[00:04:15] Kevin Dieny: We have an idea here. That’s like, “I’ll go, go look, work on your SEO or your social media,” and you don’t have a website or something like that. Probably need to do that first. So anyway, that’s the, the basis I wanted to set this up for is every idea is going to have something that you’re required to do.
[00:04:33] Kevin Dieny: If the idea requires you to do things that are just outside of your reach, probably not the best idea for you. So when we talk about a proven marketing idea think about what you have and what might suit you best. So I wanted to jump right into it. We’ll start with Ronn. Ronn, did you have any marketing ideas you thought of, or you wanted to bring to the table we could discuss?
[00:04:53] Ronn Burner: I think you sort of touched on it initially. You know, that the leads in the database and one thing that I find to be essential, I mean, yes, you need the website, but you want to segment in a way where you’re not speaking to the entire group as the same person. So if you can get some sort of level of segmentation or some sort of low level of differentiating them and with different personas, even if you keep it simple and have it smaller. And then you’re trying to touch on them in a way that speaks specifically to them. Even if it’s the same product you still want them to learn about it in a way that’s specific to them in a way that suits them in a way that fits them.
[00:05:34] Ronn Burner: It’s just really important to build that rapport with your audience. So they feel like that they can trust you and they feel like that they know you. So this, the key element that you really touched on was sustainable and scalable. So first thing I would do, yes, you’re right. Is the website is super, super important.
[00:05:52] Ronn Burner: Some sort of database management, some sort of controlling the data that you do have, but aside from those two things, I really… I think just mapping out what your plan is, what you intend to do in a way that’s sustainable and scalable. And then from there, once you have that basic little infrastructure, even if it’s small, once you have that in place, now that’s something that you can expand upon.
[00:06:14] Ronn Burner: And that’s really the way I would approach it from a small business standpoint.
[00:06:20] Kevin Dieny: Okay… so when it comes to segmenting, the most conventional way I can think of, that’s pretty easy to do is if you have a CRM or a database and separate, maybe the good from the bad, the wheat from the chaff or the whatever you’re trying to do next from the people that you probably, it probably won’t be able to do next.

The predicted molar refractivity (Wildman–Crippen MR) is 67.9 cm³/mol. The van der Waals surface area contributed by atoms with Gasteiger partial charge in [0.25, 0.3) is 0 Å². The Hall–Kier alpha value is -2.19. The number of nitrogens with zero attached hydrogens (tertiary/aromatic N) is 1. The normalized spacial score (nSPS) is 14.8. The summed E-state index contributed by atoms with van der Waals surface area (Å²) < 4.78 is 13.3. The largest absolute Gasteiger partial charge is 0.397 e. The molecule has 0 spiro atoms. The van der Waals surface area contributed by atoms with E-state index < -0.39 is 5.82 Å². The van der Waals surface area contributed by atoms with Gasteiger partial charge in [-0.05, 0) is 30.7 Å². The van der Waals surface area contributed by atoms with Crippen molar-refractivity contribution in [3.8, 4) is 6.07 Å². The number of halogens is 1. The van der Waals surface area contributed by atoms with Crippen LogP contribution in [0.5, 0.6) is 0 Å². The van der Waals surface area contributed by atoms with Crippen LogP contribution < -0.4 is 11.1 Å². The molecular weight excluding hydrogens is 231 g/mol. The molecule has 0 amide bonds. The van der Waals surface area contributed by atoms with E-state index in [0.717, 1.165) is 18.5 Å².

[00:06:39] Kevin Dieny: And that, that does kind of require some tagging, some information baked into that to pull that off. So I’d say if a business is like, “Oh, well, how do I get started with segmenting?” I’d be like, well, you need probably some form of CRM or database, and second you would need them, people, in there separated in some way.
[00:06:59] Kevin Dieny: And the most obvious way to me is customers from not customers, but it could also be: people in this area or that area, or people who have bought this from me or that from me, or I don’t know, something like that. Right. You’re pulling them apart that way.
[00:07:13] Ronn Burner: Yeah, I think engagement is that’s really the besides customer and non-customer. It’s engagement, I call it proof of life. Both you gentlemen, we worked together previously and proof of life was always something that I was into as it relates to data hygiene, the database hygiene, if you’ve reached out via telephone or email numerous times in a period of time and there was no indication whatsoever that there was even somebody on the other end of it. I would certainly put those in a bucket. It doesn’t mean ignore them. It just means treat them differently and approach them a little differently. That’s… that’s one way… Matt?
[00:07:53] Matt Widmyer: Yeah. We all lived in this world for a while. I think to the point where I started having dreams and sometimes even nightmares [00:08:00] about it of slice and dice everyone in your, a CRM, but some of the stuff we tried, I mean, we tried industry. And I think that makes the most sense if you work in multiple industries, like we do.
[00:08:11] Matt Widmyer: The day to day of a dentist versus somebody who pours concrete versus somebody who is the manager at a lollipop factory is going to be extremely different, you know, from person to person.